Booby Traps Series: Staff motivation can get in the way of Kangaroo Care and Skin-to-Skin

This post is the 23rd in a series on Booby Traps made possible by the generous support of Motherlove Herbal Company.

To borrow a phrase, if there were a drug that could do the following things for premature and/or term infants, would it be ethical not to use it?

  • Better survival rates in preterm babies
  • Better oxygenation
  • Better heart rate*
  • Better temperature
  • Opportunity to self attach to the breast
  • Lower stress hormones
  • Less crying
  • Better blood sugars
  • Better immunity, even six months later
  • Lowered risk of infection
  • Lowered risk of necrotizing enterocolitis
  • Increased maternal attachment
  • Increased breast milk supply
  • Increased maternal confidence in ability to care for babies
  • Increased maternal confidence that their babies are well cared for
  • Increased maternal sense of control
  • Better rates of breastfeeding, even many months later**

The ‘drug’ is your skin, in contact with your baby’s skin.  All of these things occur when your baby is held in skin-to-skin contact with you. 

Research has even shown that our chest temperature automatically increases right after birth – a built in “warmer” for our babies.  And since I have your attention, I’m going to take this opportunity to share my favorite trivia about skin-to-skin:

1) If you graph a baby’s temperature in an incubator, which uses a sensor to gauge a baby’s temperature and raise or lower the warmth, the graph will show the baby’s temperature in a wave-like pattern because there is a delay as the incubator responds to the baby’s temperature.  Compare that to a baby on its mom’s chest.  What does the graph look like?  A straight line.  The mother’s chest raises and lowers the temperature instantaneously.  Beat that, machine.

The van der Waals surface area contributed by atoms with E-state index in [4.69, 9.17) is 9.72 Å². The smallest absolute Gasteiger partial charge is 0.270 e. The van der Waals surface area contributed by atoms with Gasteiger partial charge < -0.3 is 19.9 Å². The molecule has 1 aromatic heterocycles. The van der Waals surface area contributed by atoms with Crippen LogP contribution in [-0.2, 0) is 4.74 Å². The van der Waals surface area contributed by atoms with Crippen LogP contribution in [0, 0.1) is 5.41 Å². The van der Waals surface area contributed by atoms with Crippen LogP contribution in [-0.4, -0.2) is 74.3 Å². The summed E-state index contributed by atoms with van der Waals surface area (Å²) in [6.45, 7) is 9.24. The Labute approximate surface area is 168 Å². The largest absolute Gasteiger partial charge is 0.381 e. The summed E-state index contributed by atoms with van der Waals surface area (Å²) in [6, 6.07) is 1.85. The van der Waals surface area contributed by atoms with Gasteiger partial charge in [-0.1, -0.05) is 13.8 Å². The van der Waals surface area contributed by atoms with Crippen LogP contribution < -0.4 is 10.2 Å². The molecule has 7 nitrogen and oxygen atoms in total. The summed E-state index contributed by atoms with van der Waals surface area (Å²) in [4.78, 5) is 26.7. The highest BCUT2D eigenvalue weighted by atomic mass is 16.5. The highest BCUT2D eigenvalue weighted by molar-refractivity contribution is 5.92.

2)  If you place twins on their mother’s chest, one on each breast, each breast will raise and lower its temperature independently to meet the warmth need of each baby.

Though it’s logical to assume that this has been practiced for ages by mothers, research demonstrating the benefits of keeping babies in their natural habitat (mothers’ bodies) dates to 1979, when two doctors in Bogota, Columbia stumbled upon a dramatic finding.

Drs. Rey and Martinez were trying to care for preterm infants in an extremely resource-poor environment.  There was a shortage of warmers.  The mortality rate of premature infants there was about 70%.  Then, they began recommending that mothers hold their babies, skin-to-skin between their breasts as much as possible, and breastfeed on cue.

A miraculous thing happened:  the mortality rate of their patients wasn’t 70%.  It was 30%.

This practice became known as Kangaroo Care, and subsequent research in many other developing countries confirmed their findings.